Now in its 18th year, Outfest has created visibility for diverse LGBTQ+ stories and continues to empower the queer artists and storytellers of tomorrow. This year, the Los Angeles-based nonprofit organization features 10 feature films, 41 short films, a One-Minute Movie Contest, two drive-in experiences, and a dozen workshops and panels for the general public in its festival.
The Outfest Fusion QTBIPOC Film Festival, which will run April 16-20, showcases the work of queer and trans filmmakers of color. To date, it has showcased over 10,000 works to nearly 250,000 audience members and impacted over 2,500 storytellers and up and coming industry members with its workshops, contests, and events.
“One of hallmarks of our festivals, and Outfest Fusion in particular, is the opportunity for discovery found in our short films,” Sheryl Santacruz, Outfest’s programming manager, tells Out. “Some of my favorite cinematic moments are contained in these stories. The beautiful juxtaposition of moments throughout a relationship with the five prayers of Islam in Fawzia Mirza’s Noor & Layla, a dance of defiance in Sungbin Byun’s God’s Daughter Dances, an emphatic declaration of identity in Heather Muriel Nguyen & Jake Villadolid’s Tho, a historic run for office at the height of the AIDS crisis in Whitney Skauge’s The Beauty President — Outfest Fusion’s shorts selection celebrates the joy found within our communities and honors the past and continued work made to get us here.”
“Every queer person's experience of the world is different — often drastically so,” adds Mike Dougherty, director of festival programming. “I think the great thing about a festival like Outfest Fusion is that it collects so many of these disparate experiences together, and invites you to find an emotional connection with people whose lives might wildly diverge from your own. What obstacles do two men in Namibia who love one another face? How might a breakup between two queer Muslim women play out? How does South Korea's compulsory military service affect a young trans woman? Before I saw this year's crop of film, I had no entry point into these questions. Now I do.”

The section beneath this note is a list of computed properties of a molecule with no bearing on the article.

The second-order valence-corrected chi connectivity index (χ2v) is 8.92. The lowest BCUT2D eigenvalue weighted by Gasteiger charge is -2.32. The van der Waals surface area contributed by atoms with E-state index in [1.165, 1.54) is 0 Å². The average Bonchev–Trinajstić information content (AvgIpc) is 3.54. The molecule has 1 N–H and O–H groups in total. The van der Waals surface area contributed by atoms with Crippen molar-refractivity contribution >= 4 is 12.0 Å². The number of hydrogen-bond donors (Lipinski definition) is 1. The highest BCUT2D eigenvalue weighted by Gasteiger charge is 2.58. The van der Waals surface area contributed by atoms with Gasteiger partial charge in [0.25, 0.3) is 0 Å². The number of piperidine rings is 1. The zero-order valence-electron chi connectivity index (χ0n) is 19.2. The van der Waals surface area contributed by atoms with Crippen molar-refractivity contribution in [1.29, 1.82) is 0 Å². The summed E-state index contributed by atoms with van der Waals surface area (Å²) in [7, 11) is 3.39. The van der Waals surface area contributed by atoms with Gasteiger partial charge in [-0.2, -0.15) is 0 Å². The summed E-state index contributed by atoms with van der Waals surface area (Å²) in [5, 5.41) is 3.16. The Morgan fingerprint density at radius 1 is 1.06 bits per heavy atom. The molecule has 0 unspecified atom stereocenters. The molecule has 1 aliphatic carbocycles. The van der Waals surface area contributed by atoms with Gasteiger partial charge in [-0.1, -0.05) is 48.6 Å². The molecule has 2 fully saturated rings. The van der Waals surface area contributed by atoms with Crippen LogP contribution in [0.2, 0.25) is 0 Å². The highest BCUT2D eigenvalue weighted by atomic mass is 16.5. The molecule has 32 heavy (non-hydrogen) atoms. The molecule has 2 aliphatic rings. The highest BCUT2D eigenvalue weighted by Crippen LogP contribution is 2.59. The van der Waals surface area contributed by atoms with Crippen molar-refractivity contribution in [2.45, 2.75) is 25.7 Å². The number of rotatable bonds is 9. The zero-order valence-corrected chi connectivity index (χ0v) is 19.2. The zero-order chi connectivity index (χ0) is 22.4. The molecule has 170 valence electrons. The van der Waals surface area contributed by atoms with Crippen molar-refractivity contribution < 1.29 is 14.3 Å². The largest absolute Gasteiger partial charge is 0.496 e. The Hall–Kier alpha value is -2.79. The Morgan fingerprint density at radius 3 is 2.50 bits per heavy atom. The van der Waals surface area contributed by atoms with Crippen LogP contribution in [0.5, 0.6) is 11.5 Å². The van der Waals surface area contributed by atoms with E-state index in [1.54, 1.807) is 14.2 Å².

The lineup includes films from notable directors like Nathan Hale Williams, an Outfest alum who’s presenting All Boys Aren’t Blue this year. Marion Hill will also be showcasing her Sundance premiere Ma Belle, My Beauty (featured above) while Mari Walker’s will be showcasing her recent SXSW world premiere See You Then.
Carlos Lopez Estrada (Blindspotting) is presenting Summertime at this year’s festival, which is co-written by its cast of young Los Angeles poets, including queer voices of color, and is in connection with Outfest Fusion's celebration of the power of the spoken word.
Outfest Fusion will kick off the evening of April 16 with a live spoken word showcase, including performances by Tyris Winter of Summertime, and Chicago-based raptivist Bella BAHHS from the Outfest Fusion feature documentary Unapologetic, among others.
Notable short films at this year’s festival include Maisie Richardson Sellers’ Sunday’s Child, executive produced by Greg Berlanti, about a vivid house party of queer and trans people of color who welcome a young woman into their community where she can let down her walls.
Another standout is Whitney Skauge’s The Beauty President, about Joan Jett Blakk’s historic bid for the White House as one of the first openly queer write-in candidates, featuring Terence Smith, the man behind the persona, who reflects back on his place in gay rights history at the height of the AIDS crisis. Plus, we’ll get to see the world premiere of Fawzia Mirza’s Noor & Layla and Jas Pitt & Kate Stonehill’s Mother, about a young dancer from Rio de Janeiro who finds acceptance through the art of Ballroom and their voguing family.